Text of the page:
Brazilian Government Slashes Environment Budget
Drastic cuts to the budget of the Ministry of Environment combined with the approval of anti-environment laws in Congress will put at risk the fulfillment of Brazil’s Paris Agreement targets for reducing GHG emissions.
The cuts announced to the already limited budget of the ministry will “profoundly prejudice the monitoring of deforestation, and consequently, Brazil’s climate targets,” says Alfredo Sirkis, executive secretary of the FBMC, the National Climate Change Forum, a hybrid body set up in 2000 to bring together government planners and representatives of civil society to inform environmental legislation and raise public awareness.
To reduce a growing deficit, the government of President Michel Temer has imposed cuts on many ministries as part of a drastic austerity programme. Some will lose up to 30% of their budget, but the Ministry of Environment has been targeted for the biggest cut of all, losing a total of 53% from treasury funding and parliamentary allocations. Temer rose to power last year from his position as Vice President when then President Dilma Rousseff was impeached by the National Congress due to alleged fiscal irregularities in a move which many regarded as a right-wing coup.
This has come at a time when the need for environmental monitoring is more urgent than ever as the Amazon region saw a 29% increase in forest clearance last year, according to preliminary data from Brazil’s National Space Research Institute, INPE .
The Ministry of Environment’s enforcement agency, IBAMA (the Brazilian Institute of Environment and Renewable Natural resources), relies on teams of inspectors on the ground to monitor not only the vast Amazon region, but all the other biomes that make up Brazil. These drastic spending cuts will weaken its capacity to carry out inspections, warns one NGO, The Climate Observatory.
As well as investigating and stopping illegal logging and burning operations over vast areas of forest, the ministry’s budget goes towards protecting 326 federal conservation units that cover 76 million hectares, licensing infrastructure projects, and feeding thousands of animals in rescue centres, which have been saved from hunters, poachers, and dam construction projects.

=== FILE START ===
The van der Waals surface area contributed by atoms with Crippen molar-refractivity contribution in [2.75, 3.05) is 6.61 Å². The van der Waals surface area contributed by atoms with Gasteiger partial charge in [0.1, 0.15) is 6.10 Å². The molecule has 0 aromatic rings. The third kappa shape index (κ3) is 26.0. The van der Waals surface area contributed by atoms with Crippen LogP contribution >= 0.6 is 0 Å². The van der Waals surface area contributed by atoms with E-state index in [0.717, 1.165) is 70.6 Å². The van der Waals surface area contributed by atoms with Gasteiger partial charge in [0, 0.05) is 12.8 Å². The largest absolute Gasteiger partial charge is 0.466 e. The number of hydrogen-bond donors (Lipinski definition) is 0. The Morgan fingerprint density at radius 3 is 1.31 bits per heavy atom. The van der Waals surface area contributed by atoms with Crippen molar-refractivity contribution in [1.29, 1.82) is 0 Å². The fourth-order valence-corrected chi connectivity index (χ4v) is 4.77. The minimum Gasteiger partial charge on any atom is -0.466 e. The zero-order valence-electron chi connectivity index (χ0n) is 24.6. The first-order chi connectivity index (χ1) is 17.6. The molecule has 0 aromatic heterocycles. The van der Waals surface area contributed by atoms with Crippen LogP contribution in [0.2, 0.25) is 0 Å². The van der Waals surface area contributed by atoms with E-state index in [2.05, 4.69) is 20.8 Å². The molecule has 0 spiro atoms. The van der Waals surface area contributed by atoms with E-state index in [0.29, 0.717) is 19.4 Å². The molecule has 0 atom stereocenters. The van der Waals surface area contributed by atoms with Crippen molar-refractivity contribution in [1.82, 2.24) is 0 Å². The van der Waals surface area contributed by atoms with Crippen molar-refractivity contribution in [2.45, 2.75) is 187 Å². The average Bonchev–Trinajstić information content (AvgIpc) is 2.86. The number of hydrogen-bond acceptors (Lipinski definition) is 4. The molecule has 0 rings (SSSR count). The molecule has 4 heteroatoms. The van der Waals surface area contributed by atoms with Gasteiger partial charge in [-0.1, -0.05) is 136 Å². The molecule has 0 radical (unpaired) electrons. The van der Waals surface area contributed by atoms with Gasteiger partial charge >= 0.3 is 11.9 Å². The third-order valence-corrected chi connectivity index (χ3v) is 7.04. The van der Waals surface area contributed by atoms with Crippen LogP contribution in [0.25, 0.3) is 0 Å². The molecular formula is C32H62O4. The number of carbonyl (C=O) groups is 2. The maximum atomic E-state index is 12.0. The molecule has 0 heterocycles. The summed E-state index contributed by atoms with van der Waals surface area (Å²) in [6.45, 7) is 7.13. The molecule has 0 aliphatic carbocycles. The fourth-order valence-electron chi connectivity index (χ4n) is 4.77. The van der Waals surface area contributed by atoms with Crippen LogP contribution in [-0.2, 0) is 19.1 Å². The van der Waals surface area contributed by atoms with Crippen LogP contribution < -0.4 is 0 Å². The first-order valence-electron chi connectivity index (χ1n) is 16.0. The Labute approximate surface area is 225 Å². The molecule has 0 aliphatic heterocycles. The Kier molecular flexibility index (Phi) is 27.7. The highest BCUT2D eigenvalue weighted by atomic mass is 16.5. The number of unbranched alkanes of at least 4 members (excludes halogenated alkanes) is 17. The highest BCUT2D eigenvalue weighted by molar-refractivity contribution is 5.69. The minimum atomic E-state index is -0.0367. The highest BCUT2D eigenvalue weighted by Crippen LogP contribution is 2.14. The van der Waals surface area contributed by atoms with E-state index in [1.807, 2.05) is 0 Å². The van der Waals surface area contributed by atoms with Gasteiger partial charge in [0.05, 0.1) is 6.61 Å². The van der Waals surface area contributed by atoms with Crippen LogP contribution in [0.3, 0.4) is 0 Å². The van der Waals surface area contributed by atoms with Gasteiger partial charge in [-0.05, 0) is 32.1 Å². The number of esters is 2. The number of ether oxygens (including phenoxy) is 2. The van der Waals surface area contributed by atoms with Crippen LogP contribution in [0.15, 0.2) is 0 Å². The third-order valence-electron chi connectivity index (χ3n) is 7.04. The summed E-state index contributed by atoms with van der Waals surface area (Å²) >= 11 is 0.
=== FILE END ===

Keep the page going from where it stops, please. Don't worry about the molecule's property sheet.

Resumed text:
At the same time as the ministry is being starved of the cash needed to carry out its constitutional duties, powerful landowners are lobbying in Congress to push for a total relaxation of the environmental laws. Claiming the need to speed up the present lengthy licensing process, which will now take even longer as the ministry will be laying off staff due to reduced funds, these lobbyists want to remove the licensing process from the hands of the federal government altogether and devolve it to local authorities or even to the construction companies themselves. Critics warn that this could lead to local authorities competing to attract mining and other environmentally damaging projects by offering licensing–free deals.
If the rural producers’ lobby gets their way, even road building, known to be the port of entry for deforestation, could be carried out without environmental licensing. This would mean that the paving of controversial roadways that run through some of the most preserved areas of the Amazon rainforest, such as the BR-319 from the Amazon capital of Manaus with the town of Porto Velho and the BR-163 from the Mato Grosso capital of Cuiabá with the Amazon river port of Santarem, could be carried out without any regard for environmental consequences. At the moment, both these roads are virtually impassable during the rainy season. Once paved, thousands of lorries will use them to carry the soy harvest north to river ports for shipping to Europe and the USA.
In a hard-hitting document released this year on 12 April, The Climate Observatory warns that the government and its parliamentary allies are promoting what may be the worst anti-environmental offensive since the 1980s, stating “This puts at risk Brazil’s climate targets, besides the security of our entire society.”
Among the reversals by the government in recent months, the report lists the reduction in the size of several conservation units in the Amazon, the threat to indigenous reserves by the choice of a blatantly anti-indigenous Minister of Justice, Osmar Serraglio, who even questioned the Indians’ need for land, the privatisation of public lands, and the end of environmental licensing.
The Climate Observatory concludes that Brazil risks rolling back its achievements of the last two decades in fighting deforestation, recognising indigenous lands, and creating conservation units and that the country may well be on its way back to the situation in the 1980s when it was seen as “an international pariah” due to the accelerated clearing of the Amazon rainforest. “The country which likes to sell itself to the world as part of the solution of the climate crisis has become a problem again.”
Another important thing
In order to keep finding voices and points of views of those who are less and less heard in mass media, as well as keep ethical, democratic and professional standards of journalism in the public interest, BlueLink Stories needs to remain an independent platform. Please consider making a donation to our publisher – the BlueLink Foundation – to support this important cause through our work.